ALMA studies of galaxies at the epoch of reionization revealed that the far-infrared line emission [OIII]λ88µm is often very strong, a result which suggests a diffuse hard radiation field and a porous interstellar medium (ISM), through which the ionizing photons escape. While it is not possible to study in the detail the ISM of these high-redshift galaxies, we can gain insights into the internal structure of these galaxies by studying local analogs of the ‘chemically young’ environments that characterize those high-redshift galaxies: the nearby low-metallicity dwarf galaxies.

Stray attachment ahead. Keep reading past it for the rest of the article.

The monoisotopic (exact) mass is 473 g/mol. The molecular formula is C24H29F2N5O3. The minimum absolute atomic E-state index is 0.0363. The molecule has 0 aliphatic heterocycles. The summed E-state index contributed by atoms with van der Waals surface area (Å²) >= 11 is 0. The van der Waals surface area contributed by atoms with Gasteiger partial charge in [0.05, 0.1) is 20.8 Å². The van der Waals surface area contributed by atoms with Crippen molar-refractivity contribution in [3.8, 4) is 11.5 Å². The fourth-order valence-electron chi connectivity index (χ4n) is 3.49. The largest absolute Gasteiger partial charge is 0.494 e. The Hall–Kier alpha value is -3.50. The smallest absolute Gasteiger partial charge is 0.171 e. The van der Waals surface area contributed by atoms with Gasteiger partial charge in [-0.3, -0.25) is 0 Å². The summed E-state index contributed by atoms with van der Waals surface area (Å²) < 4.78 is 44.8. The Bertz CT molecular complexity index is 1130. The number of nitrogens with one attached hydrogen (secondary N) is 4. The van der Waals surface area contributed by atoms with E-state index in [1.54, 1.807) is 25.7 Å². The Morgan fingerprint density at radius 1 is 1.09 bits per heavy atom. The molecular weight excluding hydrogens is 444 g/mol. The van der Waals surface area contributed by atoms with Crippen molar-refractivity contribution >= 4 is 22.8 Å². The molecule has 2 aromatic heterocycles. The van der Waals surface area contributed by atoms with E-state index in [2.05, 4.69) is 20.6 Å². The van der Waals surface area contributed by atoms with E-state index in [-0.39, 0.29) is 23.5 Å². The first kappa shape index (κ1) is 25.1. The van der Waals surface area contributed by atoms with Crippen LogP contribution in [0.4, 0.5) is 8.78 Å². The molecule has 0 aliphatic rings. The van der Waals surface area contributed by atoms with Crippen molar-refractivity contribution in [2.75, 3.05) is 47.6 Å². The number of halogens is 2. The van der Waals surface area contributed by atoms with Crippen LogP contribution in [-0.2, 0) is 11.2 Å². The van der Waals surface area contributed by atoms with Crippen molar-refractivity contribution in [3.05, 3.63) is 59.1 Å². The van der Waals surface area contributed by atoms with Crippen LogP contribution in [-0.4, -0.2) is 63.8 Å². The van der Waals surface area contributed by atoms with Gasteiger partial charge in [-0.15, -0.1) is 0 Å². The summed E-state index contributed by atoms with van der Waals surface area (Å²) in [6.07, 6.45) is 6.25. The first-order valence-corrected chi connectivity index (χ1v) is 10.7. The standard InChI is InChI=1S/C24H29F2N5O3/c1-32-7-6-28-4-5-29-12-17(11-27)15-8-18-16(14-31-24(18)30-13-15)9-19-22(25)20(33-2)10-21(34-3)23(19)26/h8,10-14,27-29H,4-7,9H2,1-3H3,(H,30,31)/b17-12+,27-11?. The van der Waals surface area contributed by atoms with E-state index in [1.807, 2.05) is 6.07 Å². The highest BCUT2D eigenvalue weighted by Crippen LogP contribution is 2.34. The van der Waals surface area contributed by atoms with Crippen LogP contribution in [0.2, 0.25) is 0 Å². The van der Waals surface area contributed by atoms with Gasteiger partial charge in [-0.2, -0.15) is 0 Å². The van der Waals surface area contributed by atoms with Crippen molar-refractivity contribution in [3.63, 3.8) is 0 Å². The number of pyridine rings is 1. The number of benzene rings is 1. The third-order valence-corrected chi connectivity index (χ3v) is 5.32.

Although electron density tracers can be found at various wavelengths, infrared fine-structure line ratios are less affected than optical tracers by temperature fluctuations and extinction. There are several infrared density tracers, each of them covering a different and complementary range of electron densities: from 1 cm−3 up to 105 cm−3. Combining data from SOFIA/FIFI-LS, Herschel/PACS, and Spitzer/IRS, we estimated the electron density for various star-forming regions of IC 10, our pilot galaxy. Our study shows that each line ratio traces a different gas component of the ionized gas. In particular, the gas with the highest density is traced by the lines emitted by the ion with the highest ionization parameter, suggesting that the denser gas is closer to the ionizing source.
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